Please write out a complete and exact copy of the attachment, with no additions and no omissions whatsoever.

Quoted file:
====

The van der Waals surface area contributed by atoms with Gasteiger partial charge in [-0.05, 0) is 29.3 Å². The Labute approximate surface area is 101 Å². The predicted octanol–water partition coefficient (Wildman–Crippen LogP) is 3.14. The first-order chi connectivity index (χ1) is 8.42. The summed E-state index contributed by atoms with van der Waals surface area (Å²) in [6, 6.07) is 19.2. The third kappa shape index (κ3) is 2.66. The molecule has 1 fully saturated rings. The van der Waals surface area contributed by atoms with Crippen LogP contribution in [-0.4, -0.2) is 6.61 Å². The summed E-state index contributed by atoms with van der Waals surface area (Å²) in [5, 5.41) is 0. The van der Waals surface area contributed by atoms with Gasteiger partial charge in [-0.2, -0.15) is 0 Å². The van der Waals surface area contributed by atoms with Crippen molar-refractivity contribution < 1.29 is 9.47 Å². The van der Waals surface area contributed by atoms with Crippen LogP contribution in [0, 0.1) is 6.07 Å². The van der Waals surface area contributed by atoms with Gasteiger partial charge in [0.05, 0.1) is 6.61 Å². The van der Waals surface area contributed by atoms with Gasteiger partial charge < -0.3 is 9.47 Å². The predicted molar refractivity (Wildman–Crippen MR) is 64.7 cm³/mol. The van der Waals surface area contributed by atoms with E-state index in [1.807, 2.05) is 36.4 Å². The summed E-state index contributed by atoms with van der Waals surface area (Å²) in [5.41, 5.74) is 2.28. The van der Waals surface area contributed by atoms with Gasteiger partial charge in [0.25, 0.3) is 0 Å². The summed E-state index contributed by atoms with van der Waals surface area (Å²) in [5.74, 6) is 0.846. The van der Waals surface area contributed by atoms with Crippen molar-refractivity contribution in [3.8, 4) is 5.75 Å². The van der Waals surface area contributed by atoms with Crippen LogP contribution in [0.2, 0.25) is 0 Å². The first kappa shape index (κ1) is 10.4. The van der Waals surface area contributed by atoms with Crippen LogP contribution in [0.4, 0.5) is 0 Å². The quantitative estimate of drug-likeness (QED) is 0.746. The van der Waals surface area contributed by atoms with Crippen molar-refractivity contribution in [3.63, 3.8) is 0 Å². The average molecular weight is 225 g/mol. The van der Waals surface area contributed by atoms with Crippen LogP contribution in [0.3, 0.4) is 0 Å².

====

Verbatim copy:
The van der Waals surface area contributed by atoms with Gasteiger partial charge in [-0.05, 0) is 29.3 Å². The Labute approximate surface area is 101 Å². The predicted octanol–water partition coefficient (Wildman–Crippen LogP) is 3.14. The first-order chi connectivity index (χ1) is 8.42. The summed E-state index contributed by atoms with van der Waals surface area (Å²) in [6, 6.07) is 19.2. The third kappa shape index (κ3) is 2.66. The molecule has 1 fully saturated rings. The van der Waals surface area contributed by atoms with Crippen LogP contribution in [-0.4, -0.2) is 6.61 Å². The summed E-state index contributed by atoms with van der Waals surface area (Å²) in [5, 5.41) is 0. The van der Waals surface area contributed by atoms with Gasteiger partial charge in [-0.2, -0.15) is 0 Å². The van der Waals surface area contributed by atoms with Crippen molar-refractivity contribution < 1.29 is 9.47 Å². The van der Waals surface area contributed by atoms with Crippen LogP contribution in [0, 0.1) is 6.07 Å². The van der Waals surface area contributed by atoms with Gasteiger partial charge in [0.05, 0.1) is 6.61 Å². The van der Waals surface area contributed by atoms with Gasteiger partial charge < -0.3 is 9.47 Å². The predicted molar refractivity (Wildman–Crippen MR) is 64.7 cm³/mol. The van der Waals surface area contributed by atoms with E-state index in [1.807, 2.05) is 36.4 Å². The summed E-state index contributed by atoms with van der Waals surface area (Å²) in [5.41, 5.74) is 2.28. The van der Waals surface area contributed by atoms with Gasteiger partial charge in [0.25, 0.3) is 0 Å². The summed E-state index contributed by atoms with van der Waals surface area (Å²) in [5.74, 6) is 0.846. The van der Waals surface area contributed by atoms with Crippen molar-refractivity contribution in [3.8, 4) is 5.75 Å². The van der Waals surface area contributed by atoms with Crippen LogP contribution in [0.2, 0.25) is 0 Å². The first kappa shape index (κ1) is 10.4. The van der Waals surface area contributed by atoms with Crippen LogP contribution in [0.4, 0.5) is 0 Å². The quantitative estimate of drug-likeness (QED) is 0.746. The van der Waals surface area contributed by atoms with Crippen molar-refractivity contribution in [3.63, 3.8) is 0 Å². The average molecular weight is 225 g/mol. The van der Waals surface area contributed by atoms with Crippen LogP contribution in [0.3, 0.4) is 0 Å².